Tuesday, 23 June 2009

May Humans Be More Closely Related To Orangutans Than Chimpanzees?


Orangutan [by Itshears]

The following report (
here) suggests humans may be more related to orangutans than chimpanzees.
Researchers propose new grouping for humans, orangutans and common ancestors and lay out a scenario of the migration and evolution of 'dental hominoids' in the Journal of Biogeography.

New evidence underscores the theory of human origin that suggests humans most likely share a common ancestor with orangutans, according to research from the University of Pittsburgh and the Buffalo Museum of Science.

Reporting in the June 18 edition of the Journal of Biogeography, the researchers reject as "problematic" the popular suggestion, based on DNA analysis, that humans are most closely related to chimpanzees, which they maintain is not supported by fossil evidence.

Jeffrey H. Schwartz, professor of anthropology in Pitt's School of Arts and Sciences and president of the World Academy of Art and Science, and John Grehan, director of science at the Buffalo Museum, conducted a detailed analysis of the physical features of living and fossil apes that suggested humans, orangutans, and early apes belong to a group separate from chimpanzees and gorillas. They then constructed a scenario for how the human-orangutan common ancestor migrated between Southeast Asia—where modern orangutans are from—and other parts of the world and evolved into now-extinct apes and early humans. The study provides further evidence of the human-orangutan connection that Schwartz first proposed in his book The Red Ape: Orangutans and Human Origins, Revised and Updated (Westview Press, 2005).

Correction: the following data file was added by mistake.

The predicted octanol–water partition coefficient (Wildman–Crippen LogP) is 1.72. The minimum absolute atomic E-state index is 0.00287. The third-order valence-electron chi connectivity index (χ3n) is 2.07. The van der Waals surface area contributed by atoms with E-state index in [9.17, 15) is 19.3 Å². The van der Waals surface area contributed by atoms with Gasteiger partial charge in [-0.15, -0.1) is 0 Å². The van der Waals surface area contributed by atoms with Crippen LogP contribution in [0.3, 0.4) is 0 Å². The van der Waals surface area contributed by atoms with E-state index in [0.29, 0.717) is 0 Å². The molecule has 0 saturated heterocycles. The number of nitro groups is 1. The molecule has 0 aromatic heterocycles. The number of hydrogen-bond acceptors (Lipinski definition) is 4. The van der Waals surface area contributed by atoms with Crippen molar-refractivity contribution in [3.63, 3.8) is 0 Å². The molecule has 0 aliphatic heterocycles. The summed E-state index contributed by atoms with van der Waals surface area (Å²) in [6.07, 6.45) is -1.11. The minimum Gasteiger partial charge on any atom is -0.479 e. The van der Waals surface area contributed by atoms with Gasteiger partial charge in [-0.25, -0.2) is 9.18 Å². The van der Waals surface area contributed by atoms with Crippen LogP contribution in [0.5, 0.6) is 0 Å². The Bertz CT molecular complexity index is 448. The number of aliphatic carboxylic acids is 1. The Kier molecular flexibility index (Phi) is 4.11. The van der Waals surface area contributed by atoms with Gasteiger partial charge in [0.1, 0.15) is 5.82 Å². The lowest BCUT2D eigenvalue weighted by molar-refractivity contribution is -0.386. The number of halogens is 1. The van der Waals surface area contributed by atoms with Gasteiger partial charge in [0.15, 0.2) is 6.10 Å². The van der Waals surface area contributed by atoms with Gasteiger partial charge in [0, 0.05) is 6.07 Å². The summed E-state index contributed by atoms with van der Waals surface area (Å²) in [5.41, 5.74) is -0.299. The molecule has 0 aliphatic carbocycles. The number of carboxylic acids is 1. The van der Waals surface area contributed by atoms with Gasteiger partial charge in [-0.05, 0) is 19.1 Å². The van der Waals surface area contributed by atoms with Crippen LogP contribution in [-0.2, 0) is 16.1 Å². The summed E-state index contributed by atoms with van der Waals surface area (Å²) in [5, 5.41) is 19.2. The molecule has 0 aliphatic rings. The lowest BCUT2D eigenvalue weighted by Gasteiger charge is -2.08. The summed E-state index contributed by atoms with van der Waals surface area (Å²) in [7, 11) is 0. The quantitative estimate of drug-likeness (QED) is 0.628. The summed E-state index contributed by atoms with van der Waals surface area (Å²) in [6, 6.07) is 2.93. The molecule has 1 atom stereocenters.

Rest of article here ...

1 comment:

John said...

A modern dashing monkey....thinking about the next generation...yah..

wain

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